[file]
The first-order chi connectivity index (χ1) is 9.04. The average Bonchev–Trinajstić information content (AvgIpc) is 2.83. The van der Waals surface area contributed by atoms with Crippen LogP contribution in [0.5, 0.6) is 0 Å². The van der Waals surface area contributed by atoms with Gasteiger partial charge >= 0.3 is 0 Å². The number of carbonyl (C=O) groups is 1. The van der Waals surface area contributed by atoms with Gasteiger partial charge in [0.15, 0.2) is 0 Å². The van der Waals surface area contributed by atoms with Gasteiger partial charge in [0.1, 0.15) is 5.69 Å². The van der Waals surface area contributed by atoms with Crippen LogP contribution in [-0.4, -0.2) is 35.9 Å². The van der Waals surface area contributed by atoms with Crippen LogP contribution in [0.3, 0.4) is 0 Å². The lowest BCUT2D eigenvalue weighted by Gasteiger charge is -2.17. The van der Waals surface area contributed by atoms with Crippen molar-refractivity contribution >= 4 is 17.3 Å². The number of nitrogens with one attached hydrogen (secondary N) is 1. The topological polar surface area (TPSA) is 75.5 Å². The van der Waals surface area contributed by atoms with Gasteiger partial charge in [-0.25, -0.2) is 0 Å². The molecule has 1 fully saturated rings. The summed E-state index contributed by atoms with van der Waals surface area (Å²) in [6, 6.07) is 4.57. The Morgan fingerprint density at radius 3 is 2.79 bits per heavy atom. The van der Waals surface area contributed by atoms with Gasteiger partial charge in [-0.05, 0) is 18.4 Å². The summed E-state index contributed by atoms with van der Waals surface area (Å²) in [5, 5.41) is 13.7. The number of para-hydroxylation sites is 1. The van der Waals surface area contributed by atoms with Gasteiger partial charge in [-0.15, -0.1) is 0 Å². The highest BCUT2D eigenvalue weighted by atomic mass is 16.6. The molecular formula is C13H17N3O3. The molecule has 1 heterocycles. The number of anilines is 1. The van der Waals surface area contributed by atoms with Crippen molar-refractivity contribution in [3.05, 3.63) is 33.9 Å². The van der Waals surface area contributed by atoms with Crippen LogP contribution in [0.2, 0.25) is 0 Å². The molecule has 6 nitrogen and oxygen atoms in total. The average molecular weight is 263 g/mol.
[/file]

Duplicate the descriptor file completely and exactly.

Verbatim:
The first-order chi connectivity index (χ1) is 9.04. The average Bonchev–Trinajstić information content (AvgIpc) is 2.83. The van der Waals surface area contributed by atoms with Crippen LogP contribution in [0.5, 0.6) is 0 Å². The van der Waals surface area contributed by atoms with Gasteiger partial charge >= 0.3 is 0 Å². The number of carbonyl (C=O) groups is 1. The van der Waals surface area contributed by atoms with Gasteiger partial charge in [0.15, 0.2) is 0 Å². The van der Waals surface area contributed by atoms with Gasteiger partial charge in [0.1, 0.15) is 5.69 Å². The van der Waals surface area contributed by atoms with Crippen LogP contribution in [-0.4, -0.2) is 35.9 Å². The van der Waals surface area contributed by atoms with Crippen LogP contribution in [0.3, 0.4) is 0 Å². The lowest BCUT2D eigenvalue weighted by Gasteiger charge is -2.17. The van der Waals surface area contributed by atoms with Crippen molar-refractivity contribution >= 4 is 17.3 Å². The number of nitrogens with one attached hydrogen (secondary N) is 1. The topological polar surface area (TPSA) is 75.5 Å². The van der Waals surface area contributed by atoms with Gasteiger partial charge in [-0.25, -0.2) is 0 Å². The molecule has 1 fully saturated rings. The summed E-state index contributed by atoms with van der Waals surface area (Å²) in [6, 6.07) is 4.57. The Morgan fingerprint density at radius 3 is 2.79 bits per heavy atom. The van der Waals surface area contributed by atoms with Gasteiger partial charge in [-0.05, 0) is 18.4 Å². The summed E-state index contributed by atoms with van der Waals surface area (Å²) in [5, 5.41) is 13.7. The number of para-hydroxylation sites is 1. The van der Waals surface area contributed by atoms with Gasteiger partial charge in [-0.15, -0.1) is 0 Å². The highest BCUT2D eigenvalue weighted by atomic mass is 16.6. The molecular formula is C13H17N3O3. The molecule has 1 heterocycles. The number of anilines is 1. The van der Waals surface area contributed by atoms with Crippen molar-refractivity contribution in [3.05, 3.63) is 33.9 Å². The van der Waals surface area contributed by atoms with Crippen LogP contribution in [0.2, 0.25) is 0 Å². The molecule has 6 nitrogen and oxygen atoms in total. The average molecular weight is 263 g/mol.